Federal Reserve Chair Janet Yellen and her colleagues have tightened monetary policy by a lot more than their benchmark interest rate increase would suggest. It's just that they've done it in the shadows.
The so-called shadow federal funds rate rose about 300 basis points from the middle of 2014 through the end of last year as the central bank tapered, then ended its asset purchase program and prepared the way for its single rate increase in December. The shadow rate's increase helped fuel a rise of the dollar that depressed U.S. exports and economic growth, according to James Hamilton, an economics professor at the University of California at San Diego.
"The Fed's rate hike in December was not the beginning of the tightening cycle," said Peter Schiff, president of Euro Pacific Capital Inc. in Westport, Connecticut. "If you look at the shadow rate, the tightening cycle began two years before that."The shadow rate serves as a way to measure the economic impact of Fed policy makers' more unconventional actions, such as quantitative easing and forward guidance, after they cut the actual funds rate to near zero.It's calculated based on the historical relationship of the federal funds rate to the rest of the yield curve, especially at the short end. The shadow rate slipped deeper and deeper into negative territory from 2009 through the mid-2014 as the Fed's policies pushed Treasury bill and other short-term rates down toward zero.
It rose subsequently as those rates climbed with the end of the Fed's quantitative easing program and in anticipation of liftoff at the end of last year.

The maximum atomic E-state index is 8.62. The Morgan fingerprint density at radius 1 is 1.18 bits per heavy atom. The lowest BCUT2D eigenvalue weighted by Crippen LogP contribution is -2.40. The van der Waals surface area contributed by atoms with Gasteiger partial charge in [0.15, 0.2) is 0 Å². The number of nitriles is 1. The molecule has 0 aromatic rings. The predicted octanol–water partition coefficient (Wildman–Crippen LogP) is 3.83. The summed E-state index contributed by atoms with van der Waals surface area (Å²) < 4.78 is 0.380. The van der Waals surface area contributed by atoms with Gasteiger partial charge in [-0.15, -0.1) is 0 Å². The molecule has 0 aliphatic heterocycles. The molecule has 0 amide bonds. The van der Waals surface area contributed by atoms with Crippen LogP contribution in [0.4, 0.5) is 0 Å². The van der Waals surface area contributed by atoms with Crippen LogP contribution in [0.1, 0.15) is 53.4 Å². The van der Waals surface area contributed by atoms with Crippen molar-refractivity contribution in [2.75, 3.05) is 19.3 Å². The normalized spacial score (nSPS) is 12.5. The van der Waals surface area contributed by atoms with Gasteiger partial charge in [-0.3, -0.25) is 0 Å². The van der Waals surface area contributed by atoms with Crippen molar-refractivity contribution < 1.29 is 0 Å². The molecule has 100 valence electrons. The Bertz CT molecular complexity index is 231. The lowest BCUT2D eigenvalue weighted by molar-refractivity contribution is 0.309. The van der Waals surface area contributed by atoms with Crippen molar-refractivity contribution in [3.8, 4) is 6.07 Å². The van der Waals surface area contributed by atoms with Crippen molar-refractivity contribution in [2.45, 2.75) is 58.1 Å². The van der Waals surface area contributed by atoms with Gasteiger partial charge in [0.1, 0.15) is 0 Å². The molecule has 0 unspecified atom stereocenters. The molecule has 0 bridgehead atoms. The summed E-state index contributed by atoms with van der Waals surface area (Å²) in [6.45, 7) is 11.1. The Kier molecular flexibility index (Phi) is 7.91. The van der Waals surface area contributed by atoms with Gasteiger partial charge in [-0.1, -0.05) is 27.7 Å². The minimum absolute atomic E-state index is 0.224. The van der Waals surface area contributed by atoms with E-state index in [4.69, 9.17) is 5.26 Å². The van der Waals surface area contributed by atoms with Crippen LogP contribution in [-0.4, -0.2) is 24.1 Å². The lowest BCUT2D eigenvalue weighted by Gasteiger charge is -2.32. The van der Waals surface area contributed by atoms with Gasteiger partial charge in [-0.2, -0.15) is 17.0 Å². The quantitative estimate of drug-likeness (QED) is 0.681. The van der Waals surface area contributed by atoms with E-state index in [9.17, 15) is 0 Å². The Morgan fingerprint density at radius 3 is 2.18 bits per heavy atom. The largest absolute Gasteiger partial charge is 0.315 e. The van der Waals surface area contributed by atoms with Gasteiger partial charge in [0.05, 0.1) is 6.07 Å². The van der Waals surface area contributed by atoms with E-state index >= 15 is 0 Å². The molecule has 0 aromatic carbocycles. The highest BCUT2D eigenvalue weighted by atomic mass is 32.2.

The "shadow rate is extracted from the whole yield curve," Jing Cynthia Wu, an associate professor at the University of Chicago's Booth School of Business, said in an e-mail. "It's the hypothetical short-end of the yield curve, if there is no zero lower bound" on the federal funds rate.
It's not clear how much stock Fed policy makers put in the concept, though calculations of the rate by Wu and fellow economist Fan Dora Xia are carried on the Atlanta Fed's website. And St. Louis Fed President James Bullard referenced separate computations of the rate by Leo Krippner of the Reserve Bank of New Zealand in a 2012 speech.
While the shadow rate may indicate tighter policy, Yellen and her colleagues contend that the sheer size of the Fed's balance sheet — currently a record $4.5 trillion — provides the economy with support even though the central bank is no longer adding to it with asset purchases. And longer-term interest rates, such as the yield on the Treasury's 10-year note, are lower than they were two years ago when the shadow rate began to rise.
What is clear though is that the dollar began advancing in the middle of 2014 just as the shadow rate began to climb. And the currency's appreciation had a noticeable impact on the economy, reducing growth last year by about one percentage point, according to Michael Feroli, chief U.S. economist at JPMorgan Chase & Co. in New York. Gross domestic product expanded 2 percent in 2015 on a fourth quarter-to-fourth quarter basis, down from 2.5 percent in 2014.
"While the Fed has so far hiked rates only once, and by 25 basis points, the shift away from massive balance sheet expansion and forward guidance may have been the unconventional equivalent to as much as 300 basis points" of tightening, Feroli said in a May 6 note to clients.